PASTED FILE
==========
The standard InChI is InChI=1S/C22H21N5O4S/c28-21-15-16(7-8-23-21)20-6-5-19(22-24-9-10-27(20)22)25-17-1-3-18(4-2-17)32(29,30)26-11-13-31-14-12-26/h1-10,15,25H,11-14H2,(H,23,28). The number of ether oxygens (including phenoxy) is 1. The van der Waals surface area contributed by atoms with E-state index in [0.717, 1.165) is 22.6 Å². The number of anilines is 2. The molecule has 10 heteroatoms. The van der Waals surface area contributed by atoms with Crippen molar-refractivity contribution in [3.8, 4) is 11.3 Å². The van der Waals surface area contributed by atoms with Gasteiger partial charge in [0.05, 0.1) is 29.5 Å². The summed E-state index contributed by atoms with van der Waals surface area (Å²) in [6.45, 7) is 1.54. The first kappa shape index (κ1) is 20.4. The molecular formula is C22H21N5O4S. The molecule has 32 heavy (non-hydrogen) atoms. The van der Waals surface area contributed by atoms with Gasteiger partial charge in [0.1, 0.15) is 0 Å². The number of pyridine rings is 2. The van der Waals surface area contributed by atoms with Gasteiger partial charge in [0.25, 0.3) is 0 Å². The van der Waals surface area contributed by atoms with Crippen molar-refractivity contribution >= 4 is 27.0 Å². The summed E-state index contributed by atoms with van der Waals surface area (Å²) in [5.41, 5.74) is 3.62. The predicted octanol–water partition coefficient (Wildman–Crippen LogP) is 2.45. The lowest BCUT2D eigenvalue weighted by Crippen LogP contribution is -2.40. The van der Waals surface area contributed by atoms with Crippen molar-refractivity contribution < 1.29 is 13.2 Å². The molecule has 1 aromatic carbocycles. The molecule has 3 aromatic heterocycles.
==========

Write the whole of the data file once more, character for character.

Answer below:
The standard InChI is InChI=1S/C22H21N5O4S/c28-21-15-16(7-8-23-21)20-6-5-19(22-24-9-10-27(20)22)25-17-1-3-18(4-2-17)32(29,30)26-11-13-31-14-12-26/h1-10,15,25H,11-14H2,(H,23,28). The number of ether oxygens (including phenoxy) is 1. The van der Waals surface area contributed by atoms with E-state index in [0.717, 1.165) is 22.6 Å². The number of anilines is 2. The molecule has 10 heteroatoms. The van der Waals surface area contributed by atoms with Crippen molar-refractivity contribution in [3.8, 4) is 11.3 Å². The van der Waals surface area contributed by atoms with Gasteiger partial charge in [0.05, 0.1) is 29.5 Å². The summed E-state index contributed by atoms with van der Waals surface area (Å²) in [6.45, 7) is 1.54. The first kappa shape index (κ1) is 20.4. The molecular formula is C22H21N5O4S. The molecule has 32 heavy (non-hydrogen) atoms. The van der Waals surface area contributed by atoms with Gasteiger partial charge in [0.1, 0.15) is 0 Å². The number of pyridine rings is 2. The van der Waals surface area contributed by atoms with Gasteiger partial charge in [0.25, 0.3) is 0 Å². The van der Waals surface area contributed by atoms with Crippen molar-refractivity contribution >= 4 is 27.0 Å². The summed E-state index contributed by atoms with van der Waals surface area (Å²) in [5.41, 5.74) is 3.62. The predicted octanol–water partition coefficient (Wildman–Crippen LogP) is 2.45. The lowest BCUT2D eigenvalue weighted by Crippen LogP contribution is -2.40. The van der Waals surface area contributed by atoms with Crippen molar-refractivity contribution < 1.29 is 13.2 Å². The molecule has 1 aromatic carbocycles. The molecule has 3 aromatic heterocycles.